Holding Redlich's Sarah Butler discusses the legal recourses available to artists impacted by the growing use of generative AI
Officially, 120 days have been marked off the calendar of the strike initiated by the Writers Guild of America (WGA) against the Alliance of Motion Picture and Television Producers (AMPTP) in the US. The movement, which has since gone far beyond Tinseltown, has highlighted a need for legal reform in the area of copyright and IP law, especially as it relates to the arts.
The WGA officially set up the picket line on 2 May, with the Screen Actors Guild and the American Federation of Television and Radio Artists (SAG-AFTRA) kicking off its own strike on 14 July. According to Holding Redlich special counsel Sarah Butler, at the core of these strikes is the battle to protect artists’ IP against the growing use of generative AI models in the creative industry.
“The key focus of the current strikes by writers and actors in the US is a concern that their intellectual property is going to be undermined and infringed by generative AI”, Butler told Australasian Lawyer. “In particular, writers are concerned that generative AI will be utilised to produce scripts with little human involvement, and actors are concerned that their likeness, voice and image may be reproduced without their permission”.
She pointed out that to some extent, current copyright laws do protect writers’ work and actor performances from being reproduced by generative AI without consent; however, the novelty of this technology has birthed novel issues that will necessitate legislative reform in order for affected creatives to have proper legal recourses.
“Generally in Australia, a work will be protected by copyright if there is a human author who contributed ‘independent intellectual effort’,” Butler explained. “Accordingly, it is possible that in some circumstances works generated by AI will not have enough human input to be protected by copyright.”
This, she said, may mean that a creator will not be protected by the Copyright Act “against a third party who reproduces or modifies their work created using generative AI”.
What legal protections do artists in Australia have when AI is used to infringe on their IP without consent?
Earlier this month, US author Jane Friedman made headlines when it was discovered that there were books being sold on Amazon under her name – but that she hadn’t written. Friedman said in a post on her website that the fake books looked like they were AI-generated, and that when she initially raised the issue to Amazon, the company dismissed her claim because she did not have a trademark for her name.
Friedman is not the only author to have faced such a concern. And in Australia, court precedent dictates that “the general style and technique of an artist is not protected by copyright”, Butler said, pointing to the case of Cummins v Vella  FCAFC 218.
“Australian copyright law provides protection for artists against both the output product of AI impersonating works and the data sets used to produce such works. Where the work ultimately produced by an AI resembles other original work created by a human author, the ordinary protections of the Copyright Act may apply”, she explained. However, this merely provides recourse in circumstances where “AIs produce works substantially similar to a copyright work”.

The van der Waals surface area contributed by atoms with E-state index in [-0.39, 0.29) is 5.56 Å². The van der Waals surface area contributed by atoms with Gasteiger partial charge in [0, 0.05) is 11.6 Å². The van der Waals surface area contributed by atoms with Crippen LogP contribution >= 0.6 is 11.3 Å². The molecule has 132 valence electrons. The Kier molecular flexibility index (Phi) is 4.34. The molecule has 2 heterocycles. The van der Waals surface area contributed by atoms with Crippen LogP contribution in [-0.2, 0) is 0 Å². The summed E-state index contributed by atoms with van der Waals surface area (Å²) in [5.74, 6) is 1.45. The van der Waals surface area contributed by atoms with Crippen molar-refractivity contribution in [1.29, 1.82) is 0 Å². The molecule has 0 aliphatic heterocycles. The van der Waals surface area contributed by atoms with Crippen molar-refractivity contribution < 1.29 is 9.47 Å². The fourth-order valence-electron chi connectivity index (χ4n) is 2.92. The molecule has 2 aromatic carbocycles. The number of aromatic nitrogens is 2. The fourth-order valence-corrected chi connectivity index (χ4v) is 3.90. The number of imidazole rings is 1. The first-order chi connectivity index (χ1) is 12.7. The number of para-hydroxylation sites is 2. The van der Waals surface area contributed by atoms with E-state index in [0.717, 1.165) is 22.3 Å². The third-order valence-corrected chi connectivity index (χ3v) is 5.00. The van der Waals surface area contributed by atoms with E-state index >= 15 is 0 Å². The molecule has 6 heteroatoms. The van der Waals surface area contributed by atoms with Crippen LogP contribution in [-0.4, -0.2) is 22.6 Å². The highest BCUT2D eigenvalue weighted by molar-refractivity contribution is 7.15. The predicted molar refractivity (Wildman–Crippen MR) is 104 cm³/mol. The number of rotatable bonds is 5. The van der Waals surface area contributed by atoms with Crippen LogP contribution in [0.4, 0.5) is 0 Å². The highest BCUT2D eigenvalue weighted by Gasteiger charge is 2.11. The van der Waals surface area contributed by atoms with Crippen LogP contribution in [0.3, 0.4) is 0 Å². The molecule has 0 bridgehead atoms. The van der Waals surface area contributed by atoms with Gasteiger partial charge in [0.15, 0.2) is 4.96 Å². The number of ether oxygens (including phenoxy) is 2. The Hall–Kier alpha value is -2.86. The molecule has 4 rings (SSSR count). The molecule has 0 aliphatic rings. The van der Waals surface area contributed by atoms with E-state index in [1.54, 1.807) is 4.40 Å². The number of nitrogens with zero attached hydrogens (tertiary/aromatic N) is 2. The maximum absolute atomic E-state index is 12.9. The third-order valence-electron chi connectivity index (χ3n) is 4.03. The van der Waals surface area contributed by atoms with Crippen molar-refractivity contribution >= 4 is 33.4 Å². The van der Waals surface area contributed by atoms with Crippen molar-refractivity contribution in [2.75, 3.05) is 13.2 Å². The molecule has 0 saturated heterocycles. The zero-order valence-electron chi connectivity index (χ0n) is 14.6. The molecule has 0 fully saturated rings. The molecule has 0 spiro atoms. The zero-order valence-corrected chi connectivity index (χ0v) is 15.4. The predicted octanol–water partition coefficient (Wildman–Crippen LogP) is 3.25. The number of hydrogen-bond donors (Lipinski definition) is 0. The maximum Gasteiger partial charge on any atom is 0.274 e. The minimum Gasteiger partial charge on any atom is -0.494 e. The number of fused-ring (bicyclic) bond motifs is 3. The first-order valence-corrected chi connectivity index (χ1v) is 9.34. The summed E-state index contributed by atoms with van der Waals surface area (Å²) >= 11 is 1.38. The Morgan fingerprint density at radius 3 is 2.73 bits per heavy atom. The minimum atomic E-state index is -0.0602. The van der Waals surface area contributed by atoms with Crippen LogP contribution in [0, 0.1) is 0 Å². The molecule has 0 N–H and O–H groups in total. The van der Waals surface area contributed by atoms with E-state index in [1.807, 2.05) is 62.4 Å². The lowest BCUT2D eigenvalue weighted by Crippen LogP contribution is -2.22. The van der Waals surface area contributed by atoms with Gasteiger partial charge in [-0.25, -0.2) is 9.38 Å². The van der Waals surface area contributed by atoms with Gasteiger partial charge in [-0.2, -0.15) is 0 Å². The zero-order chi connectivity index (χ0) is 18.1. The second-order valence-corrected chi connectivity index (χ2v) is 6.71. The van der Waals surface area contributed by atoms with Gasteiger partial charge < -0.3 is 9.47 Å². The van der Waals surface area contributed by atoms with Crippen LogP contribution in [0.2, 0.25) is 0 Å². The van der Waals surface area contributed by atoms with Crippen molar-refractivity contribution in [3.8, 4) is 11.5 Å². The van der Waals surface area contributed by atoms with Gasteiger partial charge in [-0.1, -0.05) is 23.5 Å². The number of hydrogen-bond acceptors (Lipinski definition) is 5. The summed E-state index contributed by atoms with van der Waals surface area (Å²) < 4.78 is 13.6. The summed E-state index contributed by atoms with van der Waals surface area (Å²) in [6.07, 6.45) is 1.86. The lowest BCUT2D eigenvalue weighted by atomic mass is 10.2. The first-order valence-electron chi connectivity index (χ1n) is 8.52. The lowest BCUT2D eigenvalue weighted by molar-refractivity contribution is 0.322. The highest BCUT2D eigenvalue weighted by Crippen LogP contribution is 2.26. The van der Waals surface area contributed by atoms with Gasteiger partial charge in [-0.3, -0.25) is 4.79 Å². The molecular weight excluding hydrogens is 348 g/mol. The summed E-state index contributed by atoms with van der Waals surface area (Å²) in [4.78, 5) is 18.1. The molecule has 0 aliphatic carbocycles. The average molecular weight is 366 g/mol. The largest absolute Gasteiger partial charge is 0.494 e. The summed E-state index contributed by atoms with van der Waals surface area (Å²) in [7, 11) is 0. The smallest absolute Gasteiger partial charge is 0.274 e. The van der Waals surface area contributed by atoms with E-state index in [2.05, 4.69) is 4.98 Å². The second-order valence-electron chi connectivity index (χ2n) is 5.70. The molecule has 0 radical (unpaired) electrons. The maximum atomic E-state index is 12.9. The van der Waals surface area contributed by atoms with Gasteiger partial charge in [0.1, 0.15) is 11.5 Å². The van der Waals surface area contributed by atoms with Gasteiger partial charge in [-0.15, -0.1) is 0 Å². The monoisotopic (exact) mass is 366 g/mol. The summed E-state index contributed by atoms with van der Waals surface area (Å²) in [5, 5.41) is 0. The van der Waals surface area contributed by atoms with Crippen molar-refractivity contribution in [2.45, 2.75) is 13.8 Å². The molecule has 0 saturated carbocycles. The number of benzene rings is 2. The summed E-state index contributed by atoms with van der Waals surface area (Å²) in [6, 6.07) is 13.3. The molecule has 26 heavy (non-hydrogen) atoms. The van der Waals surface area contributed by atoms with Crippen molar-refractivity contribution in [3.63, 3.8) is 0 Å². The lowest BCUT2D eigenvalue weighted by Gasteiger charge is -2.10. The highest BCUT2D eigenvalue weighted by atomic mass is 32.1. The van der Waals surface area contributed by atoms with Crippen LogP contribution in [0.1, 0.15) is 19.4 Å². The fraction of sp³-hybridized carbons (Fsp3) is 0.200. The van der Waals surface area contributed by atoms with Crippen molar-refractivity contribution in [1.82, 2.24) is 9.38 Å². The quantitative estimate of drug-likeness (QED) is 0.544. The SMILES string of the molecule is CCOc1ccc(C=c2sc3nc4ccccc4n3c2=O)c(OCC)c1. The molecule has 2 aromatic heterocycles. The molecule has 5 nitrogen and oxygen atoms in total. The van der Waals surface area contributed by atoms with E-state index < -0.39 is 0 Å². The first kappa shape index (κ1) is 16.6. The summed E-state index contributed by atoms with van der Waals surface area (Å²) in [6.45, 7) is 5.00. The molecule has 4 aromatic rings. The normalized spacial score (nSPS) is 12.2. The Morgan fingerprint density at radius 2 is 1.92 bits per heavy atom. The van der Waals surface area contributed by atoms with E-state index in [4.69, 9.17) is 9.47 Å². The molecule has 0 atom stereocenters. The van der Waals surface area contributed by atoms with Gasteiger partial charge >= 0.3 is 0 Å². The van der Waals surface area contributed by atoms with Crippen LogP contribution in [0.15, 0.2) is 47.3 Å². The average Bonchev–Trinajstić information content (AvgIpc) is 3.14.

Nonetheless, in the event that “copyright infringement can be shown in the data set used to produce a non-infringing work”, Butler indicated that copyright law can still provide a measure of legal protection.
“Generative AIs are trained on data sets which themselves contain original copyright works of the human author. At multiple points in a model’s training, copies of these original works are made, giving rise to potential causes of action for copyright infringement”, she explained. “The use of original works as training data may also infringe authors’ moral rights to the integrity of a work and its protection against being mutilated”.
There are also other legal avenues that creators can seek out in the event that their IP or image has been co-opted by AI without their permission. For instance, Butler pointed out that certain protections under the Australian Consumer Law that forbid misleading or deceptive conduct may apply if a celebrity’s image is used to suggest to the public that the person is endorsing a certain product.
The common law action of passing off may also protect a creator in circumstances where “one person has wrongly represented that its goods or services are related to those of another by imitating the ‘get-up’, or look and feel of a product or service”. Nonetheless, she acknowledged that “because subsistence of a reputation is required to successfully establish passing off, this law is of limited use for most people”.
Another recourse open to artists is defamation, if the unauthorised use of an image or IP does harm to an artist’s reputation. Finally, the Australian Privacy Principles may apply when personal or sensitive information was used in AI training data.